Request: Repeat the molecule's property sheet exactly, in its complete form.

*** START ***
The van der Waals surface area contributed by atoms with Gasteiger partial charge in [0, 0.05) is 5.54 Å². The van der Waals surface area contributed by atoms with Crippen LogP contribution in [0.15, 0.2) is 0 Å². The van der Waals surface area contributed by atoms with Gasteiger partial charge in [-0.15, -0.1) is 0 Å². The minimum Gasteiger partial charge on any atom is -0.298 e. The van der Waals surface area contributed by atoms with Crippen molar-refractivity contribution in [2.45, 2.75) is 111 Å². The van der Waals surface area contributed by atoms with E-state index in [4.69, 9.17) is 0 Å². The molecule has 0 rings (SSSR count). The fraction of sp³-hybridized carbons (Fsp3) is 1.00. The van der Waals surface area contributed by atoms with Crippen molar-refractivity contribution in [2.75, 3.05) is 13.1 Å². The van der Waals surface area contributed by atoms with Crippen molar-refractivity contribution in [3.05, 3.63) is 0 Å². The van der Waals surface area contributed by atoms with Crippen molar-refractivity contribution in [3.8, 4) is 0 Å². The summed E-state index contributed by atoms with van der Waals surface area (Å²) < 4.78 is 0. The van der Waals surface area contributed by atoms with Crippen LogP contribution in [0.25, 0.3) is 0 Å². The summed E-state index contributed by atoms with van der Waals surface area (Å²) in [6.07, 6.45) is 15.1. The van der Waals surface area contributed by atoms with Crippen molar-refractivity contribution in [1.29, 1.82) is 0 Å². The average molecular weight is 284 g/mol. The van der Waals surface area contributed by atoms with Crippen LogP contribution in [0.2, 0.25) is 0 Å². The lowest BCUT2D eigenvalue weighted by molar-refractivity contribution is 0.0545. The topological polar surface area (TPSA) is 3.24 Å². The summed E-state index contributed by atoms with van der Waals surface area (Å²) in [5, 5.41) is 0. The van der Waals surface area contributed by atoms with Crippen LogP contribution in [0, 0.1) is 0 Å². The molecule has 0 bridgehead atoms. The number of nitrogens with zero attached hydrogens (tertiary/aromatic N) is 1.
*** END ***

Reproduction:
The van der Waals surface area contributed by atoms with Gasteiger partial charge in [0, 0.05) is 5.54 Å². The van der Waals surface area contributed by atoms with Crippen LogP contribution in [0.15, 0.2) is 0 Å². The van der Waals surface area contributed by atoms with Gasteiger partial charge in [-0.15, -0.1) is 0 Å². The minimum Gasteiger partial charge on any atom is -0.298 e. The van der Waals surface area contributed by atoms with Crippen molar-refractivity contribution in [2.45, 2.75) is 111 Å². The van der Waals surface area contributed by atoms with E-state index in [4.69, 9.17) is 0 Å². The molecule has 0 rings (SSSR count). The fraction of sp³-hybridized carbons (Fsp3) is 1.00. The van der Waals surface area contributed by atoms with Crippen molar-refractivity contribution in [2.75, 3.05) is 13.1 Å². The van der Waals surface area contributed by atoms with Crippen molar-refractivity contribution in [3.05, 3.63) is 0 Å². The van der Waals surface area contributed by atoms with Crippen molar-refractivity contribution in [3.8, 4) is 0 Å². The summed E-state index contributed by atoms with van der Waals surface area (Å²) < 4.78 is 0. The van der Waals surface area contributed by atoms with Crippen LogP contribution in [0.25, 0.3) is 0 Å². The summed E-state index contributed by atoms with van der Waals surface area (Å²) in [6.07, 6.45) is 15.1. The van der Waals surface area contributed by atoms with Crippen molar-refractivity contribution in [1.29, 1.82) is 0 Å². The average molecular weight is 284 g/mol. The van der Waals surface area contributed by atoms with Crippen LogP contribution in [0.2, 0.25) is 0 Å². The lowest BCUT2D eigenvalue weighted by molar-refractivity contribution is 0.0545. The topological polar surface area (TPSA) is 3.24 Å². The summed E-state index contributed by atoms with van der Waals surface area (Å²) in [5, 5.41) is 0. The van der Waals surface area contributed by atoms with Crippen LogP contribution in [0, 0.1) is 0 Å². The molecule has 0 bridgehead atoms. The number of nitrogens with zero attached hydrogens (tertiary/aromatic N) is 1.